What would you like therapists to know about the experience of DID? Most of this applies to PTSD too.
Fast answer: All of us are real. Telling me that some of myself is not real pushes me to not believe myself. I am real, all of me and me and me. I separated out to work like a tag team specializing in coping with one specific area.
Thought about it:
There is so much I wish counselors knew. I was blessed that my first counselor’s experience was extensive and varied. I wasn’t the first Dissosiative Identity Disorder client he worked with. I wasn’t his last either. He preferred family counseling, I had a whole family in me. I wrote an interim post about how awesome my first counselor was. He was a tough act to follow for the counselors after him. I had 3 more. One I fired. There is so much I wish the entire medical field knew about DID, CPTSD, PTSD and many other mental and emotional conditions experienced by people.
Here is a shopping list of wishes…I may add to this as I go along.
I wish the medical field in general knew we were real. Yup, read more than one article or book claiming that separate personalities is a fake. Sadly, some believe this to be true since one of the aspects of DID is people pleasing. If they believe they will be accepted by saying that their alters don’t exist, they will say it. It is sad that outside pressure is how DIDs are created and to survive saying we don’t exist happens. I was allowed to be real by my first counselor.
The counselor I fired didn’t believe my experience was real. I was livid, only lasted two visits. However, the experience underlined how little is actually taught to therapist about DID or PTSD and CPTSD is still trying to be fully recognized.
I wish counselors understood how terrified I was. I practiced over and over what I would say, not to rehearse a lie but to get past the conditioning I experienced to never tell on the threat of death. A child believes those threats are real possibilities. Opening up and telling the truth takes tremendous courage and energy, please, do not belittle those efforts because I practice to say what I need to say.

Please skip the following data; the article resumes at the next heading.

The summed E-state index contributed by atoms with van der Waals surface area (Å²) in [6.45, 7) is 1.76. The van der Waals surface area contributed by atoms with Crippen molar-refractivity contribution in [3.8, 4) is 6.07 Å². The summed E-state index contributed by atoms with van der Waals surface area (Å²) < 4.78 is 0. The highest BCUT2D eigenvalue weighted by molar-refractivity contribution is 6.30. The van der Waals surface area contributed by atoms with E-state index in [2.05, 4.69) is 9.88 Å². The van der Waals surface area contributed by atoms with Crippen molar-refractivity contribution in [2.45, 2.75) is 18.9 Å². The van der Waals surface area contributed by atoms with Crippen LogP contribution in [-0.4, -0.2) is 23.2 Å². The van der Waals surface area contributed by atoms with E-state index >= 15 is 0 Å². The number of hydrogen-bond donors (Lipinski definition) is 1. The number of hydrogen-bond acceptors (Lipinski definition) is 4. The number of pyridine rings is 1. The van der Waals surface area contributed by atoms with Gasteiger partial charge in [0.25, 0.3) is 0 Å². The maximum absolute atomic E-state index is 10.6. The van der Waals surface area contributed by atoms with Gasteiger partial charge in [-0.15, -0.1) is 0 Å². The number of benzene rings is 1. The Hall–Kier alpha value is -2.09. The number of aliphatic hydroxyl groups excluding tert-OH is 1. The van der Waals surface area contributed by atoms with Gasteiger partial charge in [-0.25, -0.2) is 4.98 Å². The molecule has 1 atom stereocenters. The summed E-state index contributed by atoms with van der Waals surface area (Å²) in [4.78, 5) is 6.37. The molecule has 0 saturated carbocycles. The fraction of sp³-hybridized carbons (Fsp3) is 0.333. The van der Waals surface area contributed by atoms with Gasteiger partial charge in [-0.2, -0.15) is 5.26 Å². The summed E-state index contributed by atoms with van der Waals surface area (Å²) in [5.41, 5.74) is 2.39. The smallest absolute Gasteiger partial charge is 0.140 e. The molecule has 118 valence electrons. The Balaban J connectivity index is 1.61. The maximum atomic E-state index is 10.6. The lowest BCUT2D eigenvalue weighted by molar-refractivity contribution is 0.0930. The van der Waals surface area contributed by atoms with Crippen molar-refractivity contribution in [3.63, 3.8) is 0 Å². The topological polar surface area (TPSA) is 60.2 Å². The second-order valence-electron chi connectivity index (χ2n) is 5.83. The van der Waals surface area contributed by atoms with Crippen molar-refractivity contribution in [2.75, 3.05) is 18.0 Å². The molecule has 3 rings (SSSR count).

I realized I could write and write a whole shopping list of what counselors should know and do. However, reality reminds me therapists are human with their own prejudices, styles, histories, and short comings. At some point, every counselor will mess up and say something hurtful or wrong for a client. This is what I learned from my counselor:
1. My counselor is NOT my friend.
2. If I am not there to work on the hard stuff, don’t waste his time.
3. He has boundaries. I actually learned a lot about healthy boundaries because I kept running into his.
4. He can have an ‘off’ day and say all the wrong things for me.
5. He tries not to, but occasionally he will mix me up with another client. Called me the wrong name a couple of times.
6. He will not fix me. His job is to teach me how to fix myself.
7. His job is to work himself out of a job. This means he will teach me to function independently and the process of working out my own emotional problems.
8. He literally told me, “You are too messed up for me to completely help you work through all your problems, you are too messed up.” He was right. He taught me the process which is the name of this blog: Accepting, Coping, Thriving.